2014-01-08

Simple UDP Stream Recorder

At the office I got a 3 channel digital Audio/Video Recorder to conveniently record our talks without much human effort. The device has an analog video input for the video camera (standard resolution) and a digital video input (Full HD) and an audio input.
Epiphan VGADVI Recorder
These 3 inputs will be merged into a single side-by-side video where you can see the speaker next to his computer output. The video can be even larger than Full HD, for example 2688x1200 (a 768 pixels wide SD image next to a 1920 pixels wide HD image):

The device is far from cheap (list price is 1840 € + VAT) and can really do a lot. For example, it can create H.264 movies with a bitrate of up to 9 Mbit. It can also upload the videos to a CIFS share, but sadly that works only at a transfer speed of about 4 Mbit! So how could I transfer the videos at really high quality settings (9 Mbit) to the CIFS share? Waiting 2 hours to transfer the videos of a 1 hour talk is no option.


Linux and Open Source to the rescue!


My solution is a simple UDP stream recorder running on my desktop that receives a UDP stream of the video and saves it directly onto the CIFS share :-) UDP broadcasting of the video stream is a nice feature of the device and works at the full bitrate that it can encode. This is actually meant to be used for live broadcasts of the talk to the Internet, but it also can serve to beam the video from the device to another computer.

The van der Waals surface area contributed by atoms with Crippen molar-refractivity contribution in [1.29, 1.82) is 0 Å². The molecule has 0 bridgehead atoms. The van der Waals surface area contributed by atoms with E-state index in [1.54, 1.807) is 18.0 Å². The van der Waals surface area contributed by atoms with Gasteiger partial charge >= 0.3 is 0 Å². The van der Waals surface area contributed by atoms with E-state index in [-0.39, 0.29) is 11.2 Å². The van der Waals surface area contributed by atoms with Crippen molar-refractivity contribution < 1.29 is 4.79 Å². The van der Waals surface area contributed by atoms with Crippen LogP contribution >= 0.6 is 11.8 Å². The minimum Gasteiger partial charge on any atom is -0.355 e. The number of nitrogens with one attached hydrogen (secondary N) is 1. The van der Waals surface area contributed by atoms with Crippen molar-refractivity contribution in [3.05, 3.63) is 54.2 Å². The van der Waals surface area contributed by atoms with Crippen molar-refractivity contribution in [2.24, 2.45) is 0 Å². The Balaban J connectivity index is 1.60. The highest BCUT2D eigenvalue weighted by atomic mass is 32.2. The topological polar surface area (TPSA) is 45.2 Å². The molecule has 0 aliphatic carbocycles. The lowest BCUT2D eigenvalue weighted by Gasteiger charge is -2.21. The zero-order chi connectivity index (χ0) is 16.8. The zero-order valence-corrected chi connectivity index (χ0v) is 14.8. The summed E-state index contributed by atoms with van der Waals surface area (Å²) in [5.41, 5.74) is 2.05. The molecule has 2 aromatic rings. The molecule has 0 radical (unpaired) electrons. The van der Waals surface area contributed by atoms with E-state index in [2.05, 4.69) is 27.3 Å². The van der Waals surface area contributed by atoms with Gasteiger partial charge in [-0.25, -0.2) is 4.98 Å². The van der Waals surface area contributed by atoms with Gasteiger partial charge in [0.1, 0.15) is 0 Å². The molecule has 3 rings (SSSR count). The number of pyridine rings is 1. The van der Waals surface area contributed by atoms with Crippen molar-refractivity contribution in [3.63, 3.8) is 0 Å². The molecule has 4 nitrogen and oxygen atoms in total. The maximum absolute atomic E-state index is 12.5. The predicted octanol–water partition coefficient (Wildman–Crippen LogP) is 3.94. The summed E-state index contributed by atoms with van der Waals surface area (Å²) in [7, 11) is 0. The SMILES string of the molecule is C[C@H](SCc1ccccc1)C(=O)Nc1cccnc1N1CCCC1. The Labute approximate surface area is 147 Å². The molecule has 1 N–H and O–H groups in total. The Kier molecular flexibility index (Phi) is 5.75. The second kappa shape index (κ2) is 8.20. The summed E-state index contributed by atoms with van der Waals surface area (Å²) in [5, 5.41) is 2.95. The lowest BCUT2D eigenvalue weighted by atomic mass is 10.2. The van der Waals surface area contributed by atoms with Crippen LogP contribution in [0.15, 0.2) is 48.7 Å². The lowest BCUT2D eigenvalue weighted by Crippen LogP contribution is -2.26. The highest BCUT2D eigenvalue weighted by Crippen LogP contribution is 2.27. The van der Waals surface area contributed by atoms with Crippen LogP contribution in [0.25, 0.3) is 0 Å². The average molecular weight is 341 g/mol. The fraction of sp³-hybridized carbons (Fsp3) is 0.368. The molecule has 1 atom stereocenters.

Since it took quite a while to cook up this simple solution (and I did not find any satisfactory search result), here it is:

Implementation Details

This implementation uses some tricks to make it so simple:
  • socat connects between incoming UDP packets on port 6002 and a program that writes the data to a file
  • Upstart keeps socat running and restarts it if it fails
  • socat terminates itself if it did not receive anything for 5 seconds
  • The Perl code
    • uses perl -n as the read loop
    • creates the destination file only if there is actually some data to write.
      No data = no file
    • uses the current date and time as filename - at the time it actually starts to receive something
  • Logging (only errors) is done via syslog
As a result each time the recorder is used the videos (H.264 in a MPEG TS container) will appear instantly on the file share. Just connect the device and the UDP Stream Recorder automatically records everything.